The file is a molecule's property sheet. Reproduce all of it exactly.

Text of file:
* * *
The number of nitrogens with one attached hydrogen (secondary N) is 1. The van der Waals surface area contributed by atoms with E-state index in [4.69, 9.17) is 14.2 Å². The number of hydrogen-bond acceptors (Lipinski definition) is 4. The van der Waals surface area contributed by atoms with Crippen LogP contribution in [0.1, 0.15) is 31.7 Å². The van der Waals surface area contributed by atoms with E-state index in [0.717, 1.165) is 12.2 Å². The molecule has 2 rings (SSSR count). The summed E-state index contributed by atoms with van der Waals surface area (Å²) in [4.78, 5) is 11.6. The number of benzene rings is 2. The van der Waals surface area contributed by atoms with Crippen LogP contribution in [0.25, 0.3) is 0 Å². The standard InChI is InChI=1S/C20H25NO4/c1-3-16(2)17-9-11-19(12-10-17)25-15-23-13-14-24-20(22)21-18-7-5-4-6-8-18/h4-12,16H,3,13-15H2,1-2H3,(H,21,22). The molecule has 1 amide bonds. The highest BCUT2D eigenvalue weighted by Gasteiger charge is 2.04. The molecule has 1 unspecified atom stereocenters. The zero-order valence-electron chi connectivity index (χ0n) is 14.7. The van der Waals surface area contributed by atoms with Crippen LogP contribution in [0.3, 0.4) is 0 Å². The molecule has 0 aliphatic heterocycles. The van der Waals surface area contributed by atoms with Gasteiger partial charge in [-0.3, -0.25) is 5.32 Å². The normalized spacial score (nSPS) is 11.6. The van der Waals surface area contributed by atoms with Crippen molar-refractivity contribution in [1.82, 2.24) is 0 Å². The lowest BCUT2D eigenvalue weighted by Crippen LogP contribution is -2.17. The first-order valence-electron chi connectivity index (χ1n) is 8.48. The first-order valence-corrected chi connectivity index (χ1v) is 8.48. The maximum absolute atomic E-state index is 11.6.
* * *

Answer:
The number of nitrogens with one attached hydrogen (secondary N) is 1. The van der Waals surface area contributed by atoms with E-state index in [4.69, 9.17) is 14.2 Å². The number of hydrogen-bond acceptors (Lipinski definition) is 4. The van der Waals surface area contributed by atoms with Crippen LogP contribution in [0.1, 0.15) is 31.7 Å². The van der Waals surface area contributed by atoms with E-state index in [0.717, 1.165) is 12.2 Å². The molecule has 2 rings (SSSR count). The summed E-state index contributed by atoms with van der Waals surface area (Å²) in [4.78, 5) is 11.6. The number of benzene rings is 2. The van der Waals surface area contributed by atoms with Crippen LogP contribution in [0.25, 0.3) is 0 Å². The standard InChI is InChI=1S/C20H25NO4/c1-3-16(2)17-9-11-19(12-10-17)25-15-23-13-14-24-20(22)21-18-7-5-4-6-8-18/h4-12,16H,3,13-15H2,1-2H3,(H,21,22). The molecule has 1 amide bonds. The highest BCUT2D eigenvalue weighted by Gasteiger charge is 2.04. The molecule has 1 unspecified atom stereocenters. The zero-order valence-electron chi connectivity index (χ0n) is 14.7. The van der Waals surface area contributed by atoms with Crippen LogP contribution in [0.3, 0.4) is 0 Å². The molecule has 0 aliphatic heterocycles. The van der Waals surface area contributed by atoms with Gasteiger partial charge in [-0.3, -0.25) is 5.32 Å². The normalized spacial score (nSPS) is 11.6. The van der Waals surface area contributed by atoms with Crippen molar-refractivity contribution in [1.82, 2.24) is 0 Å². The lowest BCUT2D eigenvalue weighted by Crippen LogP contribution is -2.17. The first-order valence-electron chi connectivity index (χ1n) is 8.48. The first-order valence-corrected chi connectivity index (χ1v) is 8.48. The maximum absolute atomic E-state index is 11.6.